3.5. Receivers and Correlators

Receivers and Correlators are two optional components of a performance test scenario that enables us to receive response from a separate message channel. We can for instance send a request through a REST API and await for the response in the file system or in a database.

A Receiver has three mandatory properties. These are the number of concurrent threads that should be created to receive responses, the correlator to be used to match responses to requests, and the source from where to receive the responses. An instance of Correlator is also passed to the Receiver for it to be able to register the response.

It is a crucial responsibility of the Receiver to spawn the threads and establish communication channels. A Receiver must start the defined number threads to receive messages. These threads are later stopped with Thread.interrupt(). It is up to the receiver threads to react accordingly. The receiver threads must be executed as daemon threads and can be terminated at the end of the test execution if they do not react to the interruption.

During a performance test execution there is just a single instance of a Receiver created. For the developers convenience there is AbstractReceiver. For the most common situations where the Receiver simply creates a thread pool, there is AbstractAutoSpawnReceiver. A developer just needs to extends the run() method then. On the other hand, HttpReceiver is an example of a Receiver where the underlying framework did not allow us to spawn the threads ourself and manages the pool itself, thus is extends AbstractReceiver.

All received messages are passed to a Correlator which notifies the correct SenderTask. The Correlator interface defines two methods, first for the outbound requests (registerRequest()), and second for the inbound responses (registerResponse()). The Correlator then correlates requests with their responses and notifies SenderTask of receiving the appropriate response to the original request. This is done based on a correlation ID that is extracted from both request and response. Upon a successful match, SenderTask.registerResponse(Serializable) is called.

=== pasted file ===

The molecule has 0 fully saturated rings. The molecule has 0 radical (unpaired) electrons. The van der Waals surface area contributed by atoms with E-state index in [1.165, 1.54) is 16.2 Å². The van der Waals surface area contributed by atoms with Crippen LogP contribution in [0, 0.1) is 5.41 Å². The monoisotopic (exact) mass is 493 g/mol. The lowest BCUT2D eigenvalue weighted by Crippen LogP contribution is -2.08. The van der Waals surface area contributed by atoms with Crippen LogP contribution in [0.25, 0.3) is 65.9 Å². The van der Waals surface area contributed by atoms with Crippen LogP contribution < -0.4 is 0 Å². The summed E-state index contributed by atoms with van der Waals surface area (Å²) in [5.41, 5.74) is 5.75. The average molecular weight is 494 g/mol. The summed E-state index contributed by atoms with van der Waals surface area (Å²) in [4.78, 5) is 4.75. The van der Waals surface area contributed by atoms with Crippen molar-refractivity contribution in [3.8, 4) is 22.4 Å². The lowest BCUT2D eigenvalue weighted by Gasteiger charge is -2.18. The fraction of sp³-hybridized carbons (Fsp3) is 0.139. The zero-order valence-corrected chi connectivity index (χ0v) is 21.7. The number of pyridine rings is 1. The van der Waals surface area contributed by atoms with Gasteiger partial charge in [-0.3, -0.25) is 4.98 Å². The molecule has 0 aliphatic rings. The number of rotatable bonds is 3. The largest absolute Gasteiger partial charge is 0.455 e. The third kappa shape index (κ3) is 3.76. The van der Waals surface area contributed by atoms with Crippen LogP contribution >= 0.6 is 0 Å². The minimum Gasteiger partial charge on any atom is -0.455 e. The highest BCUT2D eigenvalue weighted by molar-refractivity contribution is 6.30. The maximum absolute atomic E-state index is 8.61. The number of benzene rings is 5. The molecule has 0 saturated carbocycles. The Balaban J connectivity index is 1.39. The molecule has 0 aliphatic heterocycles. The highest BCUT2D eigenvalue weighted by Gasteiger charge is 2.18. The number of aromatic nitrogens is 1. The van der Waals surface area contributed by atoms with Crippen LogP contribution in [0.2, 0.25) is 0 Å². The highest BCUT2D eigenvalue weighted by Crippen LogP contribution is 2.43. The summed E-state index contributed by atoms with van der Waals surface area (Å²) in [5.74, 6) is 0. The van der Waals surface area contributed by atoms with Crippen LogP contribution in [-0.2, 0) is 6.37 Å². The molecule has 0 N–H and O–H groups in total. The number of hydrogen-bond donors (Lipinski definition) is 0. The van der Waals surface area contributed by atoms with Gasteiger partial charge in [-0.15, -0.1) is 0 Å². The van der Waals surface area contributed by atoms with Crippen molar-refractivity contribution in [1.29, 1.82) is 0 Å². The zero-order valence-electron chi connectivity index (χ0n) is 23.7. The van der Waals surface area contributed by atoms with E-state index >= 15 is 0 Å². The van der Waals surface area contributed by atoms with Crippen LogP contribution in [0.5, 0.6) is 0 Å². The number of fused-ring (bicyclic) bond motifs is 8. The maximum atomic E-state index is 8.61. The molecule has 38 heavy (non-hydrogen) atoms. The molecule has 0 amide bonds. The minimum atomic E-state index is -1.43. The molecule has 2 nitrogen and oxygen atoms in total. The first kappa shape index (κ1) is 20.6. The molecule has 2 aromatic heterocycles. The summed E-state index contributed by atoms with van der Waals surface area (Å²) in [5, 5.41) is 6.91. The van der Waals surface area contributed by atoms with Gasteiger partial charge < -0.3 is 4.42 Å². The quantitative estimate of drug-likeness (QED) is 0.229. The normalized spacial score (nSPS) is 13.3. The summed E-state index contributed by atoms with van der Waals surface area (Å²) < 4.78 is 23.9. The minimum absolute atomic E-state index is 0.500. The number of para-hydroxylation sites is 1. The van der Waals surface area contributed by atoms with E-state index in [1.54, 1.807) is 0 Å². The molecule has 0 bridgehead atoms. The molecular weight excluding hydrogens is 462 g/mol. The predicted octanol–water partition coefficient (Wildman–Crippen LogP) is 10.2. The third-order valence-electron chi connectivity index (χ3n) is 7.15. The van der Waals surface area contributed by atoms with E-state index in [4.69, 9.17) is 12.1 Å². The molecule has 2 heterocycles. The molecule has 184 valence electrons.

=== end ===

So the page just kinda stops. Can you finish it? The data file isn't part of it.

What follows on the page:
For performance reasons, all interface methods should be implemented thread safe without locking and or synchronization. All implementations should make sure that they do not keep eating up the memory and clean their data structures regularly.

For the developers convenience, there is AbstractCorrelator that takes care about matching the messages together. All one needs to implement are methods to extract the correlation ID from both the request (getRequestCorrelationId()) and the response (getResponseCorrelationIds()).

Please note the difference that a response can actually contain multiple IDs. The method for processing responses also takes a MultiMap instance with the message headers. This is because some protocols allow the same message header to be present multiple times (e.g. HTTP).

The Correlator does not necessarily need to have just a passive role. It can even add the correlation ID in the request if there is none yet. See GenerateHeaderCorrelator that can be used for many protocols.

It is possible that multiple requests will be aggregated in a single response. It is a task of a Correlator implementation to report all the aggregated responses. It is also possible that a single request will trigger multiple responses. Again, a specialized Correlator implementation can handle this situation and wait for all the parts to be received.